The National Action Plan to Improve Health Literacy seeks to engage organizations, professionals, policymakers, communities, individuals, and families in a linked, multi-sector effort to improve health literacy. The Action Plan is based on 2 core principles:
- All people have the right to health information that helps them make informed decisions
- Health services should be delivered in ways that are easy to understand and that improve health, longevity, and quality of life
The Action Plan contains 7 goals that will improve health literacy and strategies for achieving them:
- Develop and disseminate health and safety information that is accurate, accessible, and actionable
- Promote changes in the health care system that improve health information, communication, informed decision-making, and access to health services
- Incorporate accurate, standards-based, and developmentally appropriate health and science information and curricula in child care and education through the university level
- Support and expand local efforts to provide adult education, English language instruction, and culturally and linguistically appropriate health information services in the community
- Build partnerships, develop guidance, and change policies
- Increase basic research and the development, implementation, and evaluation of practices and interventions to improve health literacy
- Increase the dissemination and use of evidence-based health literacy practices and interventions
Many of the strategies highlight actions that particular organizations or professions can take to further these goals. It will take everyone working together in a linked and coordinated manner to improve access to accurate and actionable health information and usable health services. By focusing on health literacy issues and working together, we can improve the accessibility, quality, and safety of health care; reduce costs; and improve the health and quality of life of millions of people in the United States.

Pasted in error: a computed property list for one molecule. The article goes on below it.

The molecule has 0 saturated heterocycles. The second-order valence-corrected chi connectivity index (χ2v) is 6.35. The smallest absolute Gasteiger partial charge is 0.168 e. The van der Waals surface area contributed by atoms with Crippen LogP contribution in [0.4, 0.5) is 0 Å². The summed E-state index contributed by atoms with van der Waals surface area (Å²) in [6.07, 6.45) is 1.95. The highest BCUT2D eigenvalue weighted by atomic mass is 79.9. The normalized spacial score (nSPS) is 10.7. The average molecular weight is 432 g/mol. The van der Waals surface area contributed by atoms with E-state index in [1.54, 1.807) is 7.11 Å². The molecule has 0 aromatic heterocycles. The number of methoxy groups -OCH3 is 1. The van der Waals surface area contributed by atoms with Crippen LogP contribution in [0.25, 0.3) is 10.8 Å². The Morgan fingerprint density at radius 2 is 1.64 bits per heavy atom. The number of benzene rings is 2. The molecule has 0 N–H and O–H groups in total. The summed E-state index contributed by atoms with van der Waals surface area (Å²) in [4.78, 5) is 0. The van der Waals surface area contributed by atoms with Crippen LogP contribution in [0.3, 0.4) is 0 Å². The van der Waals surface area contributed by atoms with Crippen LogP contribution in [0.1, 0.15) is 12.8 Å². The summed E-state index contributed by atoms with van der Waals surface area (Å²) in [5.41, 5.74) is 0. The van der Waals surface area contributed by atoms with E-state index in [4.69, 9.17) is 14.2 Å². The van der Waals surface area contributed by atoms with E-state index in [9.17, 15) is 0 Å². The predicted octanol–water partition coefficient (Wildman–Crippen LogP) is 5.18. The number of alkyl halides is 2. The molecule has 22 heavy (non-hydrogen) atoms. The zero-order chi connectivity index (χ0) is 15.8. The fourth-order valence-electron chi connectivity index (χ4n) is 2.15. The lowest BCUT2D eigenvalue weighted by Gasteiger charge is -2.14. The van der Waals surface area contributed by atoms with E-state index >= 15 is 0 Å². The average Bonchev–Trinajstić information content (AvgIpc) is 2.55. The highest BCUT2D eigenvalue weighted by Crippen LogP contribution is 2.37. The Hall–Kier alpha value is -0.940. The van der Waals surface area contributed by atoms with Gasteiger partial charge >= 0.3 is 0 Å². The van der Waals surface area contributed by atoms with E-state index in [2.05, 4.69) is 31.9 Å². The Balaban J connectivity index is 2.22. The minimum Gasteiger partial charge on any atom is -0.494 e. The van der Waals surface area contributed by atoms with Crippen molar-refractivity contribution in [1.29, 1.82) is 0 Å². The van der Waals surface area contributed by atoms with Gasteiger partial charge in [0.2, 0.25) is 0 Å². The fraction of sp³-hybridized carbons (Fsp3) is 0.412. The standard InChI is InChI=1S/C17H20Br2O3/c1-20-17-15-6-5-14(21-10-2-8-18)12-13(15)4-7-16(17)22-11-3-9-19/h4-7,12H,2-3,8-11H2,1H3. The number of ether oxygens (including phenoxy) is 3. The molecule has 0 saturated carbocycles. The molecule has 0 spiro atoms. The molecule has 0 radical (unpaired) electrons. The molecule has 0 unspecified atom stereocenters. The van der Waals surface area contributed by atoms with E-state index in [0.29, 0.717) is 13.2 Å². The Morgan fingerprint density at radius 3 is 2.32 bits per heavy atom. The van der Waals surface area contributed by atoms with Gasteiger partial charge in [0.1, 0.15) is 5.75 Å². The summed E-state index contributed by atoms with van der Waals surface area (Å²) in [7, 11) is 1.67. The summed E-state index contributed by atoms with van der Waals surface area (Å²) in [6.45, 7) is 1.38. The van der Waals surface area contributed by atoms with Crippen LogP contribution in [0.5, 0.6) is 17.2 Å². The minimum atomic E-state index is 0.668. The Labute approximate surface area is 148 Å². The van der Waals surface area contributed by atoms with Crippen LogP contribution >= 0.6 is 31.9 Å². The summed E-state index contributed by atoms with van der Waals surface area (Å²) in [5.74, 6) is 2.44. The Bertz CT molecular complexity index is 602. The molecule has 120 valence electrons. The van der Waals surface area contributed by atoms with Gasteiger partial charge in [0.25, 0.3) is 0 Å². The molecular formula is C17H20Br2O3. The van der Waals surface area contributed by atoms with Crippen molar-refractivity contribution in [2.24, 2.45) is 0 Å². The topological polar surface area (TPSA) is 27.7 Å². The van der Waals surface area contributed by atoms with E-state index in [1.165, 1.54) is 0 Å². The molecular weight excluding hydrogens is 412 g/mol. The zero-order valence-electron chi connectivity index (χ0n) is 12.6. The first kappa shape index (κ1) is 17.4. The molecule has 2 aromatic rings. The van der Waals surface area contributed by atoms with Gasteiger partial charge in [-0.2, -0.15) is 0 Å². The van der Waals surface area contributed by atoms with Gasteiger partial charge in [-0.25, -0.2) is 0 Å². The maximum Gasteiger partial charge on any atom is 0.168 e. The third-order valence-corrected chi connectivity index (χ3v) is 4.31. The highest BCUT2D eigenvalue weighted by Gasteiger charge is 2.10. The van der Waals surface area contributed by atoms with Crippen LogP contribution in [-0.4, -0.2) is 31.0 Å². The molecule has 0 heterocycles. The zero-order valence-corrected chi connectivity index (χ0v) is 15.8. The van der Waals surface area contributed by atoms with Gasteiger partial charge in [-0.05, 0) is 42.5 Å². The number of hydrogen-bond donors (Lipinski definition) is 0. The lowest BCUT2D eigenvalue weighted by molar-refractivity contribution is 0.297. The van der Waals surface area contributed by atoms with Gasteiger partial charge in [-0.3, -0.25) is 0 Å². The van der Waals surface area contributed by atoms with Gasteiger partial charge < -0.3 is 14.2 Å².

U.S. Department of Health and Human Services, Office of Disease Prevention and Health Promotion. (2010). National Action Plan to Improve Health Literacy. Washington, DC: Author.
1 Nielsen-Bohlman, L., Panzer, A. M., & Kindig, D. A. (Eds.). (2004). Health literacy: A prescription to end confusion.Washington, DC: National Academies Press.
2 Kutner, M., Greenberg, E., Jin, Y., & Paulsen, C. (2006). The health literacy of America's adults: Results from the 2003 National Assessment of Adult Literacy (NCES 2006-483). Washington, DC: U.S. Department of Education, National Center for Education Statistics.
3 Rudd, R. E., Anderson, J. E., Oppenheimer, S., & Nath, C. (2007). Health literacy: An update of public health and medical literature. In J. P. Comings, B. Garner, & C. Smith. (Eds.), Review of adult learning and literacy (vol. 7) (pp 175–204). Mahwah, NJ: Lawrence Erlbaum Associates.
4 U.S. Department of Health and Human Services. (2000). Healthy People 2010 (2nd ed.) [with Understanding and Improving Health (vol. 1) and Objectives for Improving Health (vol. 2)]. Washington, DC: U.S. Government Printing Office.
5 Berkman, N. D., DeWalt, D. A., Pignone, M. P., Sheridan, S. L., Lohr, K. N., Lux, L., et al. (2004). Literacy and health outcomes(AHRQ Publication No. 04-E007-2). Rockville, MD: Agency for Healthcare Research and Quality.